How to Choose the Best Integration Tool for Legacy Systems

Before choosing any integration solution for legacy systems, here are some factors to consider:

  • Compatibility: Ensure the tool is compatible with the legacy system. This will save you time and effort spent acquiring and configuring a new tool.
  • Reliability: The integration solution you choose should be reliable enough to produce consistent performance. It should also be able to handle downtimes and outages without clogging the queue.
  • Scalability: The system should be able to scale with the organization’s data and workload. So you should pay attention to usage and API limits.
  • Security and compliance: Choose a tool that is compliant with industry standards and regulations. You also need to check out the available security features and data encryption protocols. 
  • Affordability: Tools for integrating legacy systems should be within your budget, whether we’re talking about purchase or maintenance costs.
  • Ease of use: The best integration tool should be easy to install, configure, and use. The learning curve should be seamless enough for anybody in the organization to implement.

5 Steps for Legacy System Integration

Step 1 — Define Objectives and Priorities

Before integration, you need to assess the legacy system to understand dependencies and functionalities. This will help you come up with an integration strategy as well as a roadmap.

You also need to consult with teams using the system to understand how it affects their processes. This will help you better understand potential risks.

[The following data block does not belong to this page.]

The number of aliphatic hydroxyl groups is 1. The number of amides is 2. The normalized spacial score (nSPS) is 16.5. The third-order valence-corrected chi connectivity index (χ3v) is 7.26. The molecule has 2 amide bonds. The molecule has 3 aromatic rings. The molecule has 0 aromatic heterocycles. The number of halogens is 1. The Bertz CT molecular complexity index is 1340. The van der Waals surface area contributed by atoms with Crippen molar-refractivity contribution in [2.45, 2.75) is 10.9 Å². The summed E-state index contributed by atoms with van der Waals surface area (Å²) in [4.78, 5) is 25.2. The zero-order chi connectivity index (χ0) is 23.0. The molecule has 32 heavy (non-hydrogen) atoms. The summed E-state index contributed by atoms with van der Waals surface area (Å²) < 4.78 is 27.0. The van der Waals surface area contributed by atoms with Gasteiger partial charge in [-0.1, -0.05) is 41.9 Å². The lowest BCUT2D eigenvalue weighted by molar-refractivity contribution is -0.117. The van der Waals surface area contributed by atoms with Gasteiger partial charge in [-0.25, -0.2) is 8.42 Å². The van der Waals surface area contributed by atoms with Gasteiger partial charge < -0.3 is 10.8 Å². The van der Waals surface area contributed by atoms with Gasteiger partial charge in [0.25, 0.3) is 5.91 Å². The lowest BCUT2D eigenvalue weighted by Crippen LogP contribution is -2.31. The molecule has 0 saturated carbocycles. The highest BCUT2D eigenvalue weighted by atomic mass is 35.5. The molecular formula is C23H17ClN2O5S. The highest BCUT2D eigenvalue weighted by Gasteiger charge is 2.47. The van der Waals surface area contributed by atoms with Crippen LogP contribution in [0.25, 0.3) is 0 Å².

Afterward, you will have a clear picture of all data sets, underlying system infrastructure, and interconnected services.

Step 2 — Choose the Right Tool

When you know the integration objectives and priorities, you can now choose a tool.

If you have a technician that understands the API, you can explore P2P integration or API integration. 

To be on the safe side, you can use integration as a service (IaaS) solutions like Exalate to write the scripts for connecting the API endpoints. Exalate engineers can also help you write the scripts and maintain the code.

Just confirm compatibility first before choosing the tool.

Step 3 — Set Up the Integration

Setting up the integration involves mapping the endpoints on both systems to exchange data between projects, fields, work items, or entities.

Using a no-code option, you can set up default drag-and-drop mappings to establish connections. But for low-code and script-based solutions, you need to write functions and expressions to control the sync.